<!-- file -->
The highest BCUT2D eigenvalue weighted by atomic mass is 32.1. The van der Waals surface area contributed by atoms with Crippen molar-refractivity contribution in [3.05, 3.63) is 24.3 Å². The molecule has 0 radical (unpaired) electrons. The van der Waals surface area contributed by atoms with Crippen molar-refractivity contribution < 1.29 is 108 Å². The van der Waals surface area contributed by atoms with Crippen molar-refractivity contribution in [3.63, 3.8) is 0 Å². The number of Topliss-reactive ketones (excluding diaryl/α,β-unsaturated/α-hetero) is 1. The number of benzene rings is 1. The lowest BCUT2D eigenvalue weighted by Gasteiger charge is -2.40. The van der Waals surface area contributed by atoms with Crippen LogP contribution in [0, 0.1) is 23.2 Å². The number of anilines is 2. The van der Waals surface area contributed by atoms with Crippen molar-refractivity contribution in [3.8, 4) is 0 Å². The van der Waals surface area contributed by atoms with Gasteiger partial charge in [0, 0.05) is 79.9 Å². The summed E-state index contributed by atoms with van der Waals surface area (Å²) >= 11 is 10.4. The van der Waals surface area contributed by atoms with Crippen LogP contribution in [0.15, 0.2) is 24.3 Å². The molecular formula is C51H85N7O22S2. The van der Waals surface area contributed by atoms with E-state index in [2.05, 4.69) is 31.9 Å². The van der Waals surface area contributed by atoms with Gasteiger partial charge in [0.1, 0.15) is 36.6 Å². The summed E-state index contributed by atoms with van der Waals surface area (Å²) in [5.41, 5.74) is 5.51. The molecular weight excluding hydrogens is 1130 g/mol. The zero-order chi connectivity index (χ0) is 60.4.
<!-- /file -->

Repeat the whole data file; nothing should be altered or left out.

The highest BCUT2D eigenvalue weighted by atomic mass is 32.1. The van der Waals surface area contributed by atoms with Crippen molar-refractivity contribution in [3.05, 3.63) is 24.3 Å². The molecule has 0 radical (unpaired) electrons. The van der Waals surface area contributed by atoms with Crippen molar-refractivity contribution < 1.29 is 108 Å². The van der Waals surface area contributed by atoms with Crippen molar-refractivity contribution in [3.63, 3.8) is 0 Å². The number of Topliss-reactive ketones (excluding diaryl/α,β-unsaturated/α-hetero) is 1. The number of benzene rings is 1. The lowest BCUT2D eigenvalue weighted by Gasteiger charge is -2.40. The van der Waals surface area contributed by atoms with Crippen LogP contribution in [0, 0.1) is 23.2 Å². The number of anilines is 2. The van der Waals surface area contributed by atoms with Crippen molar-refractivity contribution in [3.8, 4) is 0 Å². The van der Waals surface area contributed by atoms with Gasteiger partial charge in [0, 0.05) is 79.9 Å². The summed E-state index contributed by atoms with van der Waals surface area (Å²) >= 11 is 10.4. The van der Waals surface area contributed by atoms with Crippen LogP contribution in [0.15, 0.2) is 24.3 Å². The molecular formula is C51H85N7O22S2. The van der Waals surface area contributed by atoms with E-state index in [2.05, 4.69) is 31.9 Å². The van der Waals surface area contributed by atoms with Gasteiger partial charge in [0.1, 0.15) is 36.6 Å². The summed E-state index contributed by atoms with van der Waals surface area (Å²) in [5.41, 5.74) is 5.51. The molecular weight excluding hydrogens is 1130 g/mol. The zero-order chi connectivity index (χ0) is 60.4.